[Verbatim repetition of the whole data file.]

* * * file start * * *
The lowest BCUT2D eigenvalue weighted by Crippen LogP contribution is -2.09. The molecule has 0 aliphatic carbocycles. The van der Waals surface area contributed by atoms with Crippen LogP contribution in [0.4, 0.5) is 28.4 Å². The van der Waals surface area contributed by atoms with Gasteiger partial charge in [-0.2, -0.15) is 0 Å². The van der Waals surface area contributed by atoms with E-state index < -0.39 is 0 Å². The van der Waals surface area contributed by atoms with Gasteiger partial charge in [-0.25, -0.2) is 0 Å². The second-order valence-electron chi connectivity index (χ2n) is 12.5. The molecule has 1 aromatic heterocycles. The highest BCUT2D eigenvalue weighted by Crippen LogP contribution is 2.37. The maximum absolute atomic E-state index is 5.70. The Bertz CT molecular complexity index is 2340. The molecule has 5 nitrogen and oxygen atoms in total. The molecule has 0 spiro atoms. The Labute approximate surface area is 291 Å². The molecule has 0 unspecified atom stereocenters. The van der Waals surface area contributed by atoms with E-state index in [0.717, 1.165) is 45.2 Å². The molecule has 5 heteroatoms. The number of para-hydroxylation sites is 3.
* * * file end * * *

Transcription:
The lowest BCUT2D eigenvalue weighted by Crippen LogP contribution is -2.09. The molecule has 0 aliphatic carbocycles. The van der Waals surface area contributed by atoms with Crippen LogP contribution in [0.4, 0.5) is 28.4 Å². The van der Waals surface area contributed by atoms with Gasteiger partial charge in [-0.2, -0.15) is 0 Å². The van der Waals surface area contributed by atoms with E-state index < -0.39 is 0 Å². The van der Waals surface area contributed by atoms with Gasteiger partial charge in [-0.25, -0.2) is 0 Å². The second-order valence-electron chi connectivity index (χ2n) is 12.5. The molecule has 1 aromatic heterocycles. The highest BCUT2D eigenvalue weighted by Crippen LogP contribution is 2.37. The maximum absolute atomic E-state index is 5.70. The Bertz CT molecular complexity index is 2340. The molecule has 5 nitrogen and oxygen atoms in total. The molecule has 0 spiro atoms. The Labute approximate surface area is 291 Å². The molecule has 0 unspecified atom stereocenters. The van der Waals surface area contributed by atoms with E-state index in [0.717, 1.165) is 45.2 Å². The molecule has 5 heteroatoms. The number of para-hydroxylation sites is 3.